CARACAS (Reuters) - Opposition political leader Leopoldo Lopez says he is seeking to draw millions of Venezuelans into the streets to join protests decrying corruption, crime and shortages in a nationwide push to bring down President Nicolas Maduro’s government.
But Lopez, who is spearheading a protest campaign under the banner “The Exit,” denies accusations he is fomenting a coup similar to a botched attempt to oust then-President Hugo Chavez in 2002, saying he hopes to force Maduro into stepping down.
The campaign against Maduro’s 10-month-old government has spurred small but rowdy demonstrations around Venezuela in the last several weeks, with some 20 protesters arrested.
A furious Maduro has said right-wing “fascists” and “coup-mongers” are trying to force him from power.
“In the street, we can send a message that we are here, we are alive, that we exist, that the government cannot succeed in ignoring more than half the country,” Lopez, 42, said in an interview at his party’s headquarters late on Tuesday.
Lopez, who heads the hardline Popular Will party, is a former mayor of a district of the capital, Caracas, and was educated in the United States on a swimming scholarship.
He told Reuters he is seeking to bring change only by legal means, including Maduro’s resignation or a possible referendum to ouster his “corrupt, inefficient” government.
He was helping lead another march on Wednesday amid reports of violent attacks on protesters in western Venezuela.
Maduro, who won the country’s presidential election last April by a slim majority, just weeks after Chavez’s death, was the socialist firebrand’s hand-picked successor.
In one of his lengthy televised speeches which were the hallmark of his predecessor, Maduro has branded the hardline protesters “coup seekers,” accusing them of trying to undermine his dialogue with the moderate majority of the opposition coalition.
Opposition leaders complain that Maduro rules by decree, as if he enjoyed the same sweeping support of the charismatic Chavez despite winning by only 1.5 percentage points, effectively ignoring nearly half the electorate that voted against him.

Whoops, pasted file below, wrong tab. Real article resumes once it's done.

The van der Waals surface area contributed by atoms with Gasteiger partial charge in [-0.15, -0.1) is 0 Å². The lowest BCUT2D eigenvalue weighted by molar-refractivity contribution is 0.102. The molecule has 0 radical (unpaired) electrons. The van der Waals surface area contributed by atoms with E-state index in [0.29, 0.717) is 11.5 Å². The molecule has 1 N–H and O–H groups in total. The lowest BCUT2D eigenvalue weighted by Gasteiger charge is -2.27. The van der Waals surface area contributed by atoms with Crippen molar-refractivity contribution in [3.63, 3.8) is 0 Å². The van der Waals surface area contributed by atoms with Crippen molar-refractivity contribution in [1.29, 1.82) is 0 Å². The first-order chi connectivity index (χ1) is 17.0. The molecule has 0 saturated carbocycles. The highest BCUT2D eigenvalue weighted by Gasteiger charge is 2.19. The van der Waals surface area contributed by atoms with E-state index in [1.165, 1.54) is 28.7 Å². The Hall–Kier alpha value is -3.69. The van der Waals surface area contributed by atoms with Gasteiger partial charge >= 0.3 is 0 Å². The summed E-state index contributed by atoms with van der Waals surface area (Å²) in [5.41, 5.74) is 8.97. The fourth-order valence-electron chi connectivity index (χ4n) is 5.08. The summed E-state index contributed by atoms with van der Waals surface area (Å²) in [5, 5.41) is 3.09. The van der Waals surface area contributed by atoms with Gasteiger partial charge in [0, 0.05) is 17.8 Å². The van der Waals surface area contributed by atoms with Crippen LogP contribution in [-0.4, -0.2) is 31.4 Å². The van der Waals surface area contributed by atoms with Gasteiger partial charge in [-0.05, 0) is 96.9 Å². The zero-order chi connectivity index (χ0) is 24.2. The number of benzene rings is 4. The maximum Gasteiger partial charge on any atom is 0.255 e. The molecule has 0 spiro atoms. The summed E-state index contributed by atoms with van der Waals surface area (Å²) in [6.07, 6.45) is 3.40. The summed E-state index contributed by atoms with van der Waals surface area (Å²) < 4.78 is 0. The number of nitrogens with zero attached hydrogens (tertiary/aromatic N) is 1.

“We are proposing to have millions of people supporting the movement and to activate one of the mechanisms that is within the Constitution, including (seeking) the resignation of the president,” Lopez said, insisting that he sought to lead only peaceful protests.
“It’s not a conspiracy, it’s not incitement to a coup ... It’s the citizens’ right to assemble in the street,” he added.
Venezuela’s Constitution allows for a recall referendum halfway through a president’s six-year term, which for Maduro would be 2016, provided nearly 4 million people sign a petition requesting one.
The president faces growing complaints over economic problems including shortages of staple products like corn flour and toilet paper, annual inflation above 56 percent and one of the world’s highest rates of violent crime.
“This is a president responsible for the highest inflation rate in Latin America, for scarcity of basic goods, for having people in the streets every day waiting in line for four, five, six hours to buy basic goods,” Lopez said.
Maduro, a former bus driver, has not said what type of coup he believes Lopez is preparing. Like his predecessor, he frequently accuses rivals of leading destabilization plots.
During the most serious period of protests against Chavez in 2002-03, a botched military-led coup and a two-month-long shutdown of the oil industry nearly bankrupted the country.
The sporadic protests of recent weeks, including violent clashes between students and security forces in the western Andes region, have so far shown no signs they could force Maduro from power or convince him to resign.
The primary opposition leader, Henrique Capriles, has refused to endorse the protests, preferring to build on the opposition’s strong presence in local government to broaden support among the electorate before the next presidential vote in 2019.
Capriles lost narrowly to Maduro in the April 2013 elections.
Moderate opposition sympathizers say the protests have no obvious strategy and could bring more harm than good. Some suspect that Lopez is seeking to usurp Capriles’ position as the country’s most prominent opposition leader.
But Lopez denied he was dividing or weakening the opposition, saying support for the demonstrations was growing.
He said he was pulled off a flight on Monday to the state of Tachira where he had planned to join demonstrators. The government-run airline said it had not allowed him to board because he was leading “disruptions of public order.”
“This is David versus Goliath ... Venezuela is getting darker and darker in terms of the kind of future we can have,” said Lopez.
“We are fighting a very corrupt authoritarian government that uses all the power, all the money, all the media, all the laws, all the judicial system in order to maintain control.”
Editing by Brian Ellsworth, Kieran Murray and G Crosse